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Project Zero 2: Crimson Butterfly

Fancy a horrible end to your week?

The camera always lies. If it's not making us look like the latest zombie half-breed candidate for www.ishaggedaminger.co.uk then its mood swings bizarrely round to the other flattering extremes. What a lovely backhanded compliment it is when someone says you're photogenic, when what they really mean is 'you don't look anywhere near as good as that in real life'. Sigh. Project Zero 2, for us, merely reinforces the principle that some things in life really shouldn't be photographed.

Think of it as a kind of spiritual paparazzi hunt for all the tortured souls out there, where the depressed restless legions of the undead of the sleepy All God's Village fundamentally object to being woken up from decades of sleep by a camera wielding teenage girl. For god's sake, can't you perform a huge, bloodthirsty sacrificial ritual without some busy body sticking their great fat zoom lens into our business? Evidently not.

Happy snaps

Exactly like its predecessor, Crimson Butterfly twists the survival horror template by introducing a snap-happy mechanic that arms you (for the most part) with the curious Camera Obscura as a kind of makeshift weapon in order to fend off the unwelcome attentions of a procession of really not very happy individuals.

For whatever spurious reasons, the twin teenagers Mayu and Mio stumble blindly into the perma-darkness of the aforementioned village and gradually uncover the fact that several people have gone missing trying to investigate the legend behind the infernal place - not least a chap who came armed with a rather useful camera that has the cunning ability to capture images not visible to the naked eye.

The whole game is essentially built around the stupendously scary combat mechanic of the Camera Obscura, which allows the player to instantly switch to a first-person viewpoint in order to snap away at these denizens of the damned and put them at rest. For reasons you'll just have to accept, the special anti-spook abilities of the camera cause damage to these spirits every time you get within an acceptable range of them. In basic terms, the closer you can get to these fiends, the more damage you do to their souls, but also the more risk that they'll cop a feel of your tender neck and scare the bejesus out of you. Drain their soul energy and they're put to rest, often leaving behind useful upgrades or items essential to puzzles and plot.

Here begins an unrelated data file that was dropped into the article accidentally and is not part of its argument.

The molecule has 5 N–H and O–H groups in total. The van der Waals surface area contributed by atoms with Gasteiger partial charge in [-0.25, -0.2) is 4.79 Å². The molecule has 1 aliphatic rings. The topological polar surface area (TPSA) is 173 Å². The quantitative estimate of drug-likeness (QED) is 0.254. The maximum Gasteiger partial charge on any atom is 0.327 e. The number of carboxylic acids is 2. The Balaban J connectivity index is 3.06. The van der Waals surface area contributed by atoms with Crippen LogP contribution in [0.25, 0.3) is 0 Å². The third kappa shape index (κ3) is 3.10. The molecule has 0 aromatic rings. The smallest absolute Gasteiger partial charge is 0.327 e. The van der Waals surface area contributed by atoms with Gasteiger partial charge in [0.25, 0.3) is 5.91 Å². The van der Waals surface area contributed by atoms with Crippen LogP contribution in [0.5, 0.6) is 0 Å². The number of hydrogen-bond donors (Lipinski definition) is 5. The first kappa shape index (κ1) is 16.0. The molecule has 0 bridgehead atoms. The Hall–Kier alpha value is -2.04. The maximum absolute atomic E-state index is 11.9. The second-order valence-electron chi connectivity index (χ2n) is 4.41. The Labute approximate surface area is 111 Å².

Chapter and curse

As you progress through the nine chapters (plus bonus) of the game, your 'firepower' gets continually upgraded with better camera 'ammo' that does more damage and reloads quicker, along with permanent enhancements to the camera via points gained during combat combined with the use of the occasional Spirit Orb that is left behind. Three key areas (range, sensitivity/firepower, and accumulation/charge power) can be powered up a maximum of three times, with four special attacks (slow, stun, see, blast) also available for you to choose from that, for example, give you increased damage, or slow down your assailant to help you creep right up to them before popping a flashbulb in their miserable faces.